Where Ownership Investments Go
We talk about ownership a lot here at the co-op, but we don’t often talk about how the money from initial ownership investments is used.
Because we are owned by our shoppers rather than an individual, anyone can become part-owner of our store with a one-time $100 investment in a Menomonie Market Food Co-op ownership share. In return, owners then get a say in how our business is run by casting their votes in annual board elections, and much of the money that is spent at our store stays in the community and is used to pay local employees, producers, and farmers instead of being sent outside of our community.
There isn’t one specific thing on which ownership investments are spent. The funds are used for tangible items such as allowing us to make more donations as well as intangible items such as expanding our community outreach. This money also allows us the flexibility to bring in new local vendors and support our local farming community in a deeper, more meaningful way. And during our expansion in 2015, our owner investments helped us build the beautiful building that we all shop in today!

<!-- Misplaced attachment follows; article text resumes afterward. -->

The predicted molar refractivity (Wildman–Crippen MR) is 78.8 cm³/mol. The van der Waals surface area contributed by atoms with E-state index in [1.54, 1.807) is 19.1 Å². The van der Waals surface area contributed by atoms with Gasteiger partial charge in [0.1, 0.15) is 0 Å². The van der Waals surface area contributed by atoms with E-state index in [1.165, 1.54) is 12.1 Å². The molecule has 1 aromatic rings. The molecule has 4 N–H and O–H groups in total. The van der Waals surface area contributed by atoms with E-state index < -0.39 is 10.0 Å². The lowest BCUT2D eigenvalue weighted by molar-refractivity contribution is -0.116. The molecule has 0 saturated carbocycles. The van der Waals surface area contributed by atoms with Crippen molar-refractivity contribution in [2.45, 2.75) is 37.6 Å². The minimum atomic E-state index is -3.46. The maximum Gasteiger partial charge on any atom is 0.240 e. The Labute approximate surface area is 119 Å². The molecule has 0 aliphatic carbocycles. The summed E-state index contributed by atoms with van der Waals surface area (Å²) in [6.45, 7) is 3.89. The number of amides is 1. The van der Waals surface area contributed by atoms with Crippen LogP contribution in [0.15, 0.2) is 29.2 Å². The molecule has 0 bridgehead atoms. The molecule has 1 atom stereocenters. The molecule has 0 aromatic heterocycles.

There are a few misconceptions about how these investments are used and what is required of owners. To clear those up:
• When we ask if you’d like to invest in an ownership share, we are not doing so because we are financially unstable. Investments are not used for operating expenses.
• You don’t have to volunteer when you invest in an ownership share. That used to be a common requirement at cooperatives but not so much anymore.
• Investment in an ownership share is a one-time payment, not an annual fee. And you remain an owner as long as you’d like.
This article was originally published in the January/February 2021 issue of our bi-monthly newsletter, The Morsel. If you’d like to read more stories like this one and stay up to date on the latest co-op news and events, pick up a print copy in-store on your next grocery run or find more news on our website here.